The Times-Tribune: Trash for Cash

Jul 08, 2020

By Terrie Morgan-Besecker

Lackawanna County’s recent decision to stop sending certain prisoners to work at its recycling center should not impact the defense of a class action lawsuit that alleges the inmates were forced into slave labor, a county attorney said.

Donald Frederickson, general counsel for the county, said the plaintiffs, by law, will not be allowed to introduce evidence of any actions the county took after the lawsuit was filed to support their claims.

"You have to take the situation as it was at the time it was filed," Frederickson said.

The county is one of several defendants named in a 2019 amended lawsuit filed on behalf of the lead plaintiff, William Burrell Jr., and others who were jailed at the county prison for failing to pay child support. The suit alleges the debtors were coerced into working at the center for $5 a day in
violation of anti-slavery, human trafficking and labor laws.

Juno Turner of Towards Justice, a Colorado-based nonprofit worker’s rights group that filed the federal lawsuit, said she’s pleased to learn the county halted the use of inmate labor. She does not necessarily agree that its decision will not impact the case, saying that won't be known until further along in the litigation.

The recycling facility is owned by the Lackawanna County Solid Waste Management Authority, but is operated by a private company, Lackawanna County Recycling Inc., which is owned by Dunmore businessmen Louis and Dominic DeNaples.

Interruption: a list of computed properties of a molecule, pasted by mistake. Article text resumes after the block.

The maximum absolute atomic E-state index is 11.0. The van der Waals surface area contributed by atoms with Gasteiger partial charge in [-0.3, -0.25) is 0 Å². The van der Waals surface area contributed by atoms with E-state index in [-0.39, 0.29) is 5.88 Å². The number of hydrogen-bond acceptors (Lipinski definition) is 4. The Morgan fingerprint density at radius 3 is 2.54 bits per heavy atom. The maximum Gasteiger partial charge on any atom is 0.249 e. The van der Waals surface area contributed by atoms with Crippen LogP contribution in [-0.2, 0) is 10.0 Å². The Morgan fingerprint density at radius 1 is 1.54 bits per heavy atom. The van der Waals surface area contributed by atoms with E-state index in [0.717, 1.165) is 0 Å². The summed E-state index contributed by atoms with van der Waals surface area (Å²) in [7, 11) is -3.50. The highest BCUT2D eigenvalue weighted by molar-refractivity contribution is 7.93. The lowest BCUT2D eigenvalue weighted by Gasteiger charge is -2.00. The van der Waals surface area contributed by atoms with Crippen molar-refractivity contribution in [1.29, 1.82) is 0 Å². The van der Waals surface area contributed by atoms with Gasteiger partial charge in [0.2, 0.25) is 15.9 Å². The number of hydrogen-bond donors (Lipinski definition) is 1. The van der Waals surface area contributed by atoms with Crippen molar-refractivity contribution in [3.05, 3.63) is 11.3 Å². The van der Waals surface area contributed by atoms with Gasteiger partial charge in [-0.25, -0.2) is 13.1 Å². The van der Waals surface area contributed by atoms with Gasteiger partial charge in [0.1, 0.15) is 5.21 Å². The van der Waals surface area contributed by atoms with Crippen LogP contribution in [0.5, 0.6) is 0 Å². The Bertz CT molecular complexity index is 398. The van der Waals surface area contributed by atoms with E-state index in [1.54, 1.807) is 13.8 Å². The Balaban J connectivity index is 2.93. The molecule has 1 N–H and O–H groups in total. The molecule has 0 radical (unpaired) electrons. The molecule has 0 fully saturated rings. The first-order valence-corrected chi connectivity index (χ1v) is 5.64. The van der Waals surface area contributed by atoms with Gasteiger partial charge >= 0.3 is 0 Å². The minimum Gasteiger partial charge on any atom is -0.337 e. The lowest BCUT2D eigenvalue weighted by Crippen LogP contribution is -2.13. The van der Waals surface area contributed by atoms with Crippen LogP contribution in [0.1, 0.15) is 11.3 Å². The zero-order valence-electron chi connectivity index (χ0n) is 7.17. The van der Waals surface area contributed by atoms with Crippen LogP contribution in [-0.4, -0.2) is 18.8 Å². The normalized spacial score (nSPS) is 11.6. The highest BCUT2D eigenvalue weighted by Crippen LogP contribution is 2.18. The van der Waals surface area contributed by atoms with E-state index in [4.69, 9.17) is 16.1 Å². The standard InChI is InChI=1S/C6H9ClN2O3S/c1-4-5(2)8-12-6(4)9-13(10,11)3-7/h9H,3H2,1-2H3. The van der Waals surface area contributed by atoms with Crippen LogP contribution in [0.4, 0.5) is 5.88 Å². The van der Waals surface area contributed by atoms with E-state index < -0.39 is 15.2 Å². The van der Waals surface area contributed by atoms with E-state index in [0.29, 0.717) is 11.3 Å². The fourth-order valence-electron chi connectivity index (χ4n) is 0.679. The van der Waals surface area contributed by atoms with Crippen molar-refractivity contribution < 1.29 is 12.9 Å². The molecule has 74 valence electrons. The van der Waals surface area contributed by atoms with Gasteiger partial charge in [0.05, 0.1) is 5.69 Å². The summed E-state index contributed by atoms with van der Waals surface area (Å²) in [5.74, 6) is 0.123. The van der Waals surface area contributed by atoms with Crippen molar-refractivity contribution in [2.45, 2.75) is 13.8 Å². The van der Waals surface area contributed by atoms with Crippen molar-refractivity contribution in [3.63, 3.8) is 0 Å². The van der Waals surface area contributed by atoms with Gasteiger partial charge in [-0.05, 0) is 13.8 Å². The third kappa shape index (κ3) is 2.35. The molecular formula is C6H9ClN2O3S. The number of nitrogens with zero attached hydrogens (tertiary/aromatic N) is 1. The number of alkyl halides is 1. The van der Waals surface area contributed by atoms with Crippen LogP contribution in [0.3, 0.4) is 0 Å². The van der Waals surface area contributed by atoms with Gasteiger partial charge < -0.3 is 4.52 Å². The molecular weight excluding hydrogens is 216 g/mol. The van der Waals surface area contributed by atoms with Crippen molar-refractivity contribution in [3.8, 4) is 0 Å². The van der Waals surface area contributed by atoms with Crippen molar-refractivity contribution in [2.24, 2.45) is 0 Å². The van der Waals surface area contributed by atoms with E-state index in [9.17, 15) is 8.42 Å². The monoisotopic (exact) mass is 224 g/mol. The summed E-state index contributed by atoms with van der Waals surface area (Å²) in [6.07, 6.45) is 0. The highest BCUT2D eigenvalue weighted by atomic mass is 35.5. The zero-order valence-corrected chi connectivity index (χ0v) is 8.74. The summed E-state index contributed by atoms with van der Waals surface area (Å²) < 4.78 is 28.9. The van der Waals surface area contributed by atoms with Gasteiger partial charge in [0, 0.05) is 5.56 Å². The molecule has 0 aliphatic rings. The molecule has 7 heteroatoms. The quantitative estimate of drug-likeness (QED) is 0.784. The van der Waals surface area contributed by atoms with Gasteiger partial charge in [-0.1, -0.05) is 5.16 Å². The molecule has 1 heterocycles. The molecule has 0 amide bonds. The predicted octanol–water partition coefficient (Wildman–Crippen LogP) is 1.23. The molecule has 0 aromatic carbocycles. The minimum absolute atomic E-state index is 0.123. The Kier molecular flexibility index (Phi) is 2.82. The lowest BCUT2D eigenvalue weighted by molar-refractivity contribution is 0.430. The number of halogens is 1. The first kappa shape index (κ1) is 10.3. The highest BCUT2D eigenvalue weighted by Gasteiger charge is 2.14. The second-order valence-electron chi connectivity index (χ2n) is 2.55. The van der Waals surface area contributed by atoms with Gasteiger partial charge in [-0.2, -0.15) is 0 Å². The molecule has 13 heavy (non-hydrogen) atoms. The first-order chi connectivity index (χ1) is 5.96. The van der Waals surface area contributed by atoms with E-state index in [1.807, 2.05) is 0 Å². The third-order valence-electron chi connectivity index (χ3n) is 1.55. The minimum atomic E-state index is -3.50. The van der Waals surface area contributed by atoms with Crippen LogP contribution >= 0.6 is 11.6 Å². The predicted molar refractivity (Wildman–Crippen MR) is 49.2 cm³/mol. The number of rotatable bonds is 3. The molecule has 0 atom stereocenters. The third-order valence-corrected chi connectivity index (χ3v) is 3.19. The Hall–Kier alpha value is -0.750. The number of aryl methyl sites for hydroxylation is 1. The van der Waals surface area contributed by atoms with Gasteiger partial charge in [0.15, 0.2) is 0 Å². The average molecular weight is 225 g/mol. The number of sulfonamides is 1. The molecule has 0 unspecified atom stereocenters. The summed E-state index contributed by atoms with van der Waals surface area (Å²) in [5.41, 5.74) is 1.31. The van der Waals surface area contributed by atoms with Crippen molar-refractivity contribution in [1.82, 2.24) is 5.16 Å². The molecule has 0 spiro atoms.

The county has supplied inmate labor to LRC free of charge for more than a decade. In exchange, the company agreed not to charge any Lackawanna County municipalities for accepting their recyclables.

The county halted the practice earlier this year because of concerns related to the coronavirus pandemic. County commissioners have now decided to make that decision permanent. That led LRC to announce Tuesday it would begin charging municipalities $20 per ton to accept recyclables.

Frederickson said commissioners decided to stop supplying inmate labor primarily because they are concerned about liability if an inmate is injured and safety concerns should an inmate escape, for instance. He’s confident the county will prevail in the lawsuit, but acknowledged it also played a role in the decision.

"We don't think there is much merit to the lawsuit ... but that was part of what went into consideration," he said.

The lawsuit alleges the county required jailed child support debtors to work at the recycling center before they would be approved for the county’s work release program, which would allow them to earn at least minimum wage at an outside job. It did so for the financial benefit of Louis and Dominic DeNaples and the county.

The suit seeks damages on six counts, including violations of the 13th Amendment of the U.S. Constitution, which outlawed slavery and indentured servitude; the Trafficking Victims Protection Act, which protects against human trafficking, and several federal and state labor and wage laws.

It names as defendants the county, the solid waste authority, LRC, Louis and Dominic DeNaples and Thomas Staff, a prison employee who oversaw the work release program.

Each of the defendants recently filed motions to dismiss the suit. The arguments vary, but all focused on premise that anti-slavery and human trafficking laws do not apply to prisoners, who can be compelled to work as part of their criminal sentences.

A judge will take the motions under advisement and issue a ruling at a later date.

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